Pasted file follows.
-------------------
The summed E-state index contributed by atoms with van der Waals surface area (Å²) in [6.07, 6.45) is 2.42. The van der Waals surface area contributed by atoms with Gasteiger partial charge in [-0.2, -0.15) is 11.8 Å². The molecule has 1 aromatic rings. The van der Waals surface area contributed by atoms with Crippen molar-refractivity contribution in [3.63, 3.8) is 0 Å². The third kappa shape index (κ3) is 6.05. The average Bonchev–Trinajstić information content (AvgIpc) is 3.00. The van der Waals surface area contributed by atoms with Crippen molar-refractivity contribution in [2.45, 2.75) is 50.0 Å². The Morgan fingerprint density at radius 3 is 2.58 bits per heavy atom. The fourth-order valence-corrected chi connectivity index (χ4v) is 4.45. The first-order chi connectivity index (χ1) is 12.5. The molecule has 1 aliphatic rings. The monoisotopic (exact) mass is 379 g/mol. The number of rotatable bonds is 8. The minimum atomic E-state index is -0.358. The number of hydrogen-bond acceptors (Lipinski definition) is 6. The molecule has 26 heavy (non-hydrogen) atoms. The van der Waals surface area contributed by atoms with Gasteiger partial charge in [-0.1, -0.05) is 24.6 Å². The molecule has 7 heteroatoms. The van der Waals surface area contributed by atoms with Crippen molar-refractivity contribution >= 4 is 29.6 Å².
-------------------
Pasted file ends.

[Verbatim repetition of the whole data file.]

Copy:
The summed E-state index contributed by atoms with van der Waals surface area (Å²) in [6.07, 6.45) is 2.42. The van der Waals surface area contributed by atoms with Gasteiger partial charge in [-0.2, -0.15) is 11.8 Å². The molecule has 1 aromatic rings. The van der Waals surface area contributed by atoms with Crippen molar-refractivity contribution in [3.63, 3.8) is 0 Å². The third kappa shape index (κ3) is 6.05. The average Bonchev–Trinajstić information content (AvgIpc) is 3.00. The van der Waals surface area contributed by atoms with Crippen molar-refractivity contribution in [2.45, 2.75) is 50.0 Å². The Morgan fingerprint density at radius 3 is 2.58 bits per heavy atom. The fourth-order valence-corrected chi connectivity index (χ4v) is 4.45. The first-order chi connectivity index (χ1) is 12.5. The molecule has 1 aliphatic rings. The monoisotopic (exact) mass is 379 g/mol. The number of rotatable bonds is 8. The minimum atomic E-state index is -0.358. The number of hydrogen-bond acceptors (Lipinski definition) is 6. The molecule has 26 heavy (non-hydrogen) atoms. The van der Waals surface area contributed by atoms with Gasteiger partial charge in [-0.1, -0.05) is 24.6 Å². The molecule has 7 heteroatoms. The van der Waals surface area contributed by atoms with Crippen molar-refractivity contribution >= 4 is 29.6 Å².